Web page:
Once, after teaching a workshop on the early Christian attitude to war, a fellow urban missionary named Aaron White told me the story of his close friend who was a military soldier. One night Aaron’s friend confessed to him that he hated Mahatma Gandhi. He hated that Gandhi’s pacifist teaching and way of life made his own attempts to work for world peace look evil.
A week later, Aaron and his friend were walking down the streets of Vancouver’s Downtown Eastside when suddenly they encountered a young homeless man violently beating a helpless, elderly man. Without pausing to think, Aaron’s friend quickly wedged his way between the two men and refused to move. “Just walk away,” Aaron’s friend calmly yet firmly informed the perpetrator. “I’m not going to hurt you, but I’m also not going to let you hurt this man. I’m not moving. Just walk away.” Taken aback, the perpetrator began to walk off, but as he did so he turned around and shouted at Aaron’s friend, “Man, who made you Gandhi!”
Here was a man who did not intellectually assent to pacifism, yet when violence broke out around him, he acted in a way that would have made Gandhi proud. Or more importantly, a way that certainly made Jesus proud.
A few years before this incident occurred, I gathered together with thousands of self-professed Christian pacifists at the entrance to a military base in Georgia. This base runs a training program for Latin American soldiers. Many of the school’s graduates have gone on to commit some of the most horrific atrocities one could imagine, including kidnapping children, raping women, shooting nuns, and assassinating Archbishop Oscar Romero while he stood before his congregation.
At one point during the rally, immediately after a very engaging Catholic priest spoke of Jesus’ call to love our enemies, a band started to lead the crowd in a song saturated with all the usual pacifist lingo: peace, love, etc. Suddenly mid-verse, a young lady standing next to me shouted at the top of her lungs, “Bush, if I ever meet you, I’ll kill you!” Utterly shocked to hear such violent and hate-filled language being used at a rally comprised of pacifists, I turned and stared at the woman. There she stood, with the words “Who would Jesus kill?” written in large letters across the front of her T-shirt. Either she forgot what shirt she was wearing or she obviously has a very different answer to the question than I do!
Hopefully the violent pacifist and the peaceful soldier remind each of us to take a much-needed dose of humility. For you see, the moral of these two stories is that none of us know for certain how we will respond when conflict arises. Combating hatred with love, and violence with means that do not inflict harm is almost never our instinctual response. To say it another way, though overcoming evil with good is arguably the most rational approach to cultivating peace, it is certainly the most unnatural. W. H. Auden’s poem says it well:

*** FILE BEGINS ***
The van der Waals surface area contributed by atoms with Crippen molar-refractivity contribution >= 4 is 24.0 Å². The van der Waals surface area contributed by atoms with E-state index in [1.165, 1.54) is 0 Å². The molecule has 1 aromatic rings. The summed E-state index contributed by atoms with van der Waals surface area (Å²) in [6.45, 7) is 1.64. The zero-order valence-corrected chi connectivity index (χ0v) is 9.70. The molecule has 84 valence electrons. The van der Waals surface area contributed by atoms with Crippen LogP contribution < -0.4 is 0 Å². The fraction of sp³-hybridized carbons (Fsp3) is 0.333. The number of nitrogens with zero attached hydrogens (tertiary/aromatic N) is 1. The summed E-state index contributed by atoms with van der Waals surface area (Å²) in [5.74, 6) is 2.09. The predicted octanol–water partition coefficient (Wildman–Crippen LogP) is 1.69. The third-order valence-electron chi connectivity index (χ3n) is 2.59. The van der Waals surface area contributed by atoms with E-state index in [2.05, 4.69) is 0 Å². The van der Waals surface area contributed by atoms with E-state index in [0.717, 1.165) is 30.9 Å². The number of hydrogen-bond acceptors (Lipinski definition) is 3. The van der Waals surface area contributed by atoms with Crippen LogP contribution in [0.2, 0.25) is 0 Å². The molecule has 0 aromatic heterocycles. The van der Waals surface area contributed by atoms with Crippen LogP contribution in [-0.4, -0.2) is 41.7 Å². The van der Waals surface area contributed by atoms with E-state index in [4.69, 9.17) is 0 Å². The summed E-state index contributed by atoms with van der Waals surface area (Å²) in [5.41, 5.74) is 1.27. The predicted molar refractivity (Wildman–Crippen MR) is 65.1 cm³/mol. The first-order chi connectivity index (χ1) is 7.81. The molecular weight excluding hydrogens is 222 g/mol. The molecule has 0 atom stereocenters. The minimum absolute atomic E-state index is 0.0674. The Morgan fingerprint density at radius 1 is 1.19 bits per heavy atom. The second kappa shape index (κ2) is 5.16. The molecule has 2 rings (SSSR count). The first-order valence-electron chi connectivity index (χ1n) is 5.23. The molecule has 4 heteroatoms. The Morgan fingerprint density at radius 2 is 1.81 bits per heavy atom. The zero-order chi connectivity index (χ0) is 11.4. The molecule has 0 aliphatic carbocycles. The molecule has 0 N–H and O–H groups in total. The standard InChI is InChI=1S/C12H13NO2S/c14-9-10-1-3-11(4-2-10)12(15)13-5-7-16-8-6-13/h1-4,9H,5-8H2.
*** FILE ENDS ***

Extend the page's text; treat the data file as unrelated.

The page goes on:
I and the public know
What all schoolchildren learn
That those to whom evil is done
Do evil in return
Returning evil for evil is what comes naturally to all of us. Knowing this, there is a sense in which it is not helpful for any of us to claim to be pacifists. At best we can say, “I want to be a pacifist” or “I am endeavoring to remain committed to Jesus’ nonviolent approach to peacemaking.”
Yet, in another sense, this is true of all the commands of Jesus to which we commit. With our first breath we pledge to follow Jesus’ way of life. With our next breath we pray for God to empower and enable us to fulfill this commitment. And with our third breath, we rejoice that God will graciously help us get back on our feet when we stumble and fail.
One final point needs stated, for it serves as a counter-balance to what has been said thus far. Though it may be slightly arrogant to claim to be a pacifist (for the aforementioned reason), it is important realize that there is great benefit in faithfully employing Jesus’ approach to peacemaking in the small, day-to-day conflicts that arise. If we cultivate a habit of consistently overcoming evil with good in the frequent, small injustices that daily bombard us, then we will be far more likely to employ the same loving means when large and violent confrontations arise.
Well, that’s all I have to share with you today. But as always, I could use your help. One aspect that greatly improves any non-fiction writing is the frequent usage of stories that reinforce and support the points being expounded. So, I would love to hear any stories from your own life that teach some of the lessons I wrote about in this post. Or on an even broader level, any stories that have aided you in understanding Jesus’ approach to peacemaking. Thanks friends.